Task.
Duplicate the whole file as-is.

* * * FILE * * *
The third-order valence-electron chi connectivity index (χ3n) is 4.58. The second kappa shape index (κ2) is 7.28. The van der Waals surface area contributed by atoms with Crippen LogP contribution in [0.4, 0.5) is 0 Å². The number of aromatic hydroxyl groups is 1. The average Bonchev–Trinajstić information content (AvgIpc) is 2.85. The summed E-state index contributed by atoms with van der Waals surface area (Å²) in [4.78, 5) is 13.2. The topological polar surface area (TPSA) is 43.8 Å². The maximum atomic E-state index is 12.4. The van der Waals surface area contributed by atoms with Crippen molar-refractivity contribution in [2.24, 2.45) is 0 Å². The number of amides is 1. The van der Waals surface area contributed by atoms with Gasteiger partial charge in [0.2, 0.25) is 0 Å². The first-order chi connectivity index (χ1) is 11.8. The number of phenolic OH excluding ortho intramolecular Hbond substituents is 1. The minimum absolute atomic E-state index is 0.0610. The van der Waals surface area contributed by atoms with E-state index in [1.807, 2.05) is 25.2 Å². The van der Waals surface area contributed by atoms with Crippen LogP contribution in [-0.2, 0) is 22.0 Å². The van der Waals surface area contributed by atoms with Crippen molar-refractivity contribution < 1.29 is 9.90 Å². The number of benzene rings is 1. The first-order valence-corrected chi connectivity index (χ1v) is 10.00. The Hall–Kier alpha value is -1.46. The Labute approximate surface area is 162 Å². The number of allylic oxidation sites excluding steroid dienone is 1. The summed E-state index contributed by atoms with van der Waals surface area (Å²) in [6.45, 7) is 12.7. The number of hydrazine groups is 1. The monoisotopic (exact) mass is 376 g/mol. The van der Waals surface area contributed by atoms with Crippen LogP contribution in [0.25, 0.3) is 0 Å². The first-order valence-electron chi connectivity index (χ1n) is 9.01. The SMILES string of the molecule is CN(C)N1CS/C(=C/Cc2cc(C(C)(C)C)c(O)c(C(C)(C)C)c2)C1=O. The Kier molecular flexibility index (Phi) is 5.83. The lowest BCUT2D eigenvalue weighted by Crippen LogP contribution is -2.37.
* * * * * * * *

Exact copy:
The third-order valence-electron chi connectivity index (χ3n) is 4.58. The second kappa shape index (κ2) is 7.28. The van der Waals surface area contributed by atoms with Crippen LogP contribution in [0.4, 0.5) is 0 Å². The number of aromatic hydroxyl groups is 1. The average Bonchev–Trinajstić information content (AvgIpc) is 2.85. The summed E-state index contributed by atoms with van der Waals surface area (Å²) in [4.78, 5) is 13.2. The topological polar surface area (TPSA) is 43.8 Å². The maximum atomic E-state index is 12.4. The van der Waals surface area contributed by atoms with Crippen molar-refractivity contribution in [2.24, 2.45) is 0 Å². The number of amides is 1. The van der Waals surface area contributed by atoms with Gasteiger partial charge in [0.2, 0.25) is 0 Å². The first-order chi connectivity index (χ1) is 11.8. The number of phenolic OH excluding ortho intramolecular Hbond substituents is 1. The minimum absolute atomic E-state index is 0.0610. The van der Waals surface area contributed by atoms with E-state index in [1.807, 2.05) is 25.2 Å². The van der Waals surface area contributed by atoms with Crippen LogP contribution in [-0.2, 0) is 22.0 Å². The van der Waals surface area contributed by atoms with Crippen molar-refractivity contribution < 1.29 is 9.90 Å². The number of benzene rings is 1. The first-order valence-corrected chi connectivity index (χ1v) is 10.00. The Hall–Kier alpha value is -1.46. The Labute approximate surface area is 162 Å². The number of allylic oxidation sites excluding steroid dienone is 1. The summed E-state index contributed by atoms with van der Waals surface area (Å²) in [6.45, 7) is 12.7. The number of hydrazine groups is 1. The monoisotopic (exact) mass is 376 g/mol. The van der Waals surface area contributed by atoms with Crippen LogP contribution in [0.25, 0.3) is 0 Å². The first-order valence-electron chi connectivity index (χ1n) is 9.01. The SMILES string of the molecule is CN(C)N1CS/C(=C/Cc2cc(C(C)(C)C)c(O)c(C(C)(C)C)c2)C1=O. The Kier molecular flexibility index (Phi) is 5.83. The lowest BCUT2D eigenvalue weighted by Crippen LogP contribution is -2.37.